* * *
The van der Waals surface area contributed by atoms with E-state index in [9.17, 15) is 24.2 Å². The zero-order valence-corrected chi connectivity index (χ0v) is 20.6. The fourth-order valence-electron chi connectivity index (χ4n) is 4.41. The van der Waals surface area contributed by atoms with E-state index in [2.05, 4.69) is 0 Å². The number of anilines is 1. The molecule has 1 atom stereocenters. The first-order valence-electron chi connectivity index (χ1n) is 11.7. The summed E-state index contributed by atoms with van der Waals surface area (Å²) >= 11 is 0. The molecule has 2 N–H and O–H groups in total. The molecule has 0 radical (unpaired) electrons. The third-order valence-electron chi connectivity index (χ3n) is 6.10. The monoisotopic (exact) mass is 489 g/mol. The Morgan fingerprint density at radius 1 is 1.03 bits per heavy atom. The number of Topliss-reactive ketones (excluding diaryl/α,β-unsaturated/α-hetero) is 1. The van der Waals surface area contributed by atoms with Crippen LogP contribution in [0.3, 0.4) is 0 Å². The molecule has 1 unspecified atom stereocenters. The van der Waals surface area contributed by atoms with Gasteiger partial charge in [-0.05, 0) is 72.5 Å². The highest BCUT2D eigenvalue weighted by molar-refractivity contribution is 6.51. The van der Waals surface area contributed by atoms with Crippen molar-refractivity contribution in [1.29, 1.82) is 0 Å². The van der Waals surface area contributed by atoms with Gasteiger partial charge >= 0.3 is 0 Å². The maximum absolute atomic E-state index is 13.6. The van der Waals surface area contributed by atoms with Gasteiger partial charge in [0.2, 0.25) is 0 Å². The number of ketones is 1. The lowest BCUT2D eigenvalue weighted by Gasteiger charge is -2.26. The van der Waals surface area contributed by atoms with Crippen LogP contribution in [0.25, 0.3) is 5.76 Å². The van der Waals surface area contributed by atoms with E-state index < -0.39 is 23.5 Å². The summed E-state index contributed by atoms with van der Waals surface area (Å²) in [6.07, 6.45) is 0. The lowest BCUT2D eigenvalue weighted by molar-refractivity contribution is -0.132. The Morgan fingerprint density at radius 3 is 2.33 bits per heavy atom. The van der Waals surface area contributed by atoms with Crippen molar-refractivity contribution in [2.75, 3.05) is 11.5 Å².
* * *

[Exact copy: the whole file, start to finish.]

The van der Waals surface area contributed by atoms with E-state index in [9.17, 15) is 24.2 Å². The zero-order valence-corrected chi connectivity index (χ0v) is 20.6. The fourth-order valence-electron chi connectivity index (χ4n) is 4.41. The van der Waals surface area contributed by atoms with E-state index in [2.05, 4.69) is 0 Å². The number of anilines is 1. The molecule has 1 atom stereocenters. The first-order valence-electron chi connectivity index (χ1n) is 11.7. The summed E-state index contributed by atoms with van der Waals surface area (Å²) >= 11 is 0. The molecule has 2 N–H and O–H groups in total. The molecule has 0 radical (unpaired) electrons. The third-order valence-electron chi connectivity index (χ3n) is 6.10. The monoisotopic (exact) mass is 489 g/mol. The Morgan fingerprint density at radius 1 is 1.03 bits per heavy atom. The number of Topliss-reactive ketones (excluding diaryl/α,β-unsaturated/α-hetero) is 1. The van der Waals surface area contributed by atoms with Crippen LogP contribution in [0.3, 0.4) is 0 Å². The molecule has 1 unspecified atom stereocenters. The van der Waals surface area contributed by atoms with Gasteiger partial charge in [-0.05, 0) is 72.5 Å². The highest BCUT2D eigenvalue weighted by molar-refractivity contribution is 6.51. The van der Waals surface area contributed by atoms with Crippen molar-refractivity contribution in [1.29, 1.82) is 0 Å². The van der Waals surface area contributed by atoms with Gasteiger partial charge >= 0.3 is 0 Å². The maximum absolute atomic E-state index is 13.6. The van der Waals surface area contributed by atoms with Gasteiger partial charge in [0.2, 0.25) is 0 Å². The number of ketones is 1. The lowest BCUT2D eigenvalue weighted by Gasteiger charge is -2.26. The van der Waals surface area contributed by atoms with Crippen LogP contribution in [0.25, 0.3) is 5.76 Å². The van der Waals surface area contributed by atoms with E-state index < -0.39 is 23.5 Å². The summed E-state index contributed by atoms with van der Waals surface area (Å²) in [6.07, 6.45) is 0. The lowest BCUT2D eigenvalue weighted by molar-refractivity contribution is -0.132. The Morgan fingerprint density at radius 3 is 2.33 bits per heavy atom. The van der Waals surface area contributed by atoms with Crippen molar-refractivity contribution in [2.75, 3.05) is 11.5 Å².